Spiritual Gifts vs. Super Powers


I recently listened to a very interesting podcast on This American Life about the human fascination with superpowers. We have superheroes with all kinds of superpowers.  The first segment deals with what our desire for super powers says about our personality.  Would you choose flying or invisibility?  How you answer this question says a lot about your personality.    The better part of our nature says we want to choose to fly — but the darker side of our nature might lead us to choose invisibility.  I think John Calvin would agree that our sin nature has tremendous power over us — and this Calvinist truth about the human condition is well-illustrated in various portions of this podcast.

in another part of the podcast we are introduced to Zora.  Zora is about 30 years old and likes to hang out in bars dressed like Wonder Woman. She was over 6 feet tall and very powerfully built. She had a vision for her life at age 12 and she devoted the next decade of her life to developing as many superpowers as she could. She started to keep a list of skills to master and she had tremendous drive and motivation.

The list included martial arts, electronics, chemistry, metaphysics, hang gliding, helicopter and airplane flying, parachuting, mountain climbing, survival— Weaponry, rafting, scuba diving, CPR, first aid and mountain emergency medicine. Bodybuilding, major physical conditioning, archery, demolitions, and explosives. She wanted to learn how to hunt animals and track men.  Throwing stars and compound bows and throwing knives, camel, elephant riding. Evasive driving and stunts.

And the most incredible thing about all of this is that Zora accomplished nearly every item on the list.

To keep up with the goals set by the list, she sped through school. Starting in the seventh grade, she began completing entire school years during the summer term and finished high school by the time she was 15. She got her BA at 18, a master’s at 20, and completed the coursework for a PhD in Geopolitics by the time she was 21. She wanted to live like Indiana Jones, spending half her time in the classroom and half her time saving the world in the jungles of Peru.

After finishing the course work for her PhD, Zora decided to quit school, disappointed at the lack of cliff-hanging adventure in her doctoral program. And since superheroes who live in the real world need jobs, she decided to seek employment at the only place that would allow her to put all the skills from the list to use. Zora wanted to become an agent in the CIA.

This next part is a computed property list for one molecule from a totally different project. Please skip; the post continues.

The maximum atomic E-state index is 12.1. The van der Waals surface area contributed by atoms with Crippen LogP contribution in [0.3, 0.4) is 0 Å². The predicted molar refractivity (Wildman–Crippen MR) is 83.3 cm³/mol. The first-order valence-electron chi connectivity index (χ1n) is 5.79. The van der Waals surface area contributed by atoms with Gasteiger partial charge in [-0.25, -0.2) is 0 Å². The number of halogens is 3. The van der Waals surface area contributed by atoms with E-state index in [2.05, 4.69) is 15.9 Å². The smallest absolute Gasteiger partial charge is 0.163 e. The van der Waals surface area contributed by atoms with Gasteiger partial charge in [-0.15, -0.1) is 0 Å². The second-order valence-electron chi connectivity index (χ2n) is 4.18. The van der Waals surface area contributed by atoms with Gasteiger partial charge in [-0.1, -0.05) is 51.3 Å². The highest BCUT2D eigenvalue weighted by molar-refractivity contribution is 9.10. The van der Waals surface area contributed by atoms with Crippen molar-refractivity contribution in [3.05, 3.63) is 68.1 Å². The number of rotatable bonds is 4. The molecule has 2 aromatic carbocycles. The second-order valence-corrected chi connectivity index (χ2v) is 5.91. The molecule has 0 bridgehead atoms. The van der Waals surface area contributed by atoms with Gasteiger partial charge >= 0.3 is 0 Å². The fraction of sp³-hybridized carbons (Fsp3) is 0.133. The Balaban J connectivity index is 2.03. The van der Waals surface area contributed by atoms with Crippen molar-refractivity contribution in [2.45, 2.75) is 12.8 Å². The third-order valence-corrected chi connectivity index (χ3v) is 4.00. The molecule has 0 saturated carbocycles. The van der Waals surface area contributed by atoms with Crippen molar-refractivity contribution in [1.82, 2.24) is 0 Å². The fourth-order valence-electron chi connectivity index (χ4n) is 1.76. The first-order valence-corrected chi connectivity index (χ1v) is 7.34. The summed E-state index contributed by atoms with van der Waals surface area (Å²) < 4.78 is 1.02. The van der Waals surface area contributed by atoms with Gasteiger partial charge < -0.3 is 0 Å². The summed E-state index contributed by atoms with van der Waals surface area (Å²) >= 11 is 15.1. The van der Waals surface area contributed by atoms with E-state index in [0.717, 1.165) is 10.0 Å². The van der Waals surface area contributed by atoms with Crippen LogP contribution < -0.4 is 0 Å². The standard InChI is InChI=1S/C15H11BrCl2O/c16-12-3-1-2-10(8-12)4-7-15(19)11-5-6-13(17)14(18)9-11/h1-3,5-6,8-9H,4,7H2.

But she got rejected by the CIA. She was stunned but after a couple of years regrouped and ended up getting hired by an international private security company doing intelligence and counterintelligence sting operations. She was able to put a lot of her skills to work but after a few years realized at the core of her being she was afraid that people didn’t really like her very much.

So she decided to take classes in dancing and storytelling and public speaking and conversation skills and feminine appeal (if you know what I mean). I was very moved by her story and the way she told it.

But it also got me thinking about the difference between Zora’s quest and the journey that I am on and the journey that I hope many of you are on.

Zora spent her life acquiring various skills and superpowers to fill up a void that was in her life. She seemed like a good person who wanted to do good things with her life – but she was missing the gospel – she was missing grace – she was missing the gift of the Spirit in her life.

Because I am preaching these days on the Holy Spirit, I thought  a bit about how the gifts of the Holy Spirit are different than superpowers. The gifts of the spirit are powerful but not in the same way. They are not used for the sake of physical domination but instead they are for personal transformation. The gifts of the spirit are more humble and not very flashy.

Healing, encouragement, teaching, serving … these gifts of the spirit are so that people can come to know and love and serve and obey the Lord Jesus so that they can be drawn more deeply into God’s eternal embrace.

Here’s the link — I hope you will check it out.  Let me know what you think of it.


It’s pretty long so you will probably need to put it on your listening device so you can do other things while listening.


On Mother’s Day

Mother’s Day is always a complicated day for me in worship.  On the one hand I want to make sure that we give thanks for the good things the gift of motherhood offers us.  On the other hand, I can’t help but think about the sorrows that are also present for many of us on this particular day.

I finally found a short piece that hit the nail on the head for me in terms of explaining my concerns as a pastor on Mother’s Day.  It is an Open Letter to Pastors on Mother’s Day and I’m sharing the link below.  I read a short section of the piece in worship yesterday and many people expressed appreciation for it.


Please let me know what you think of it.  Thanks.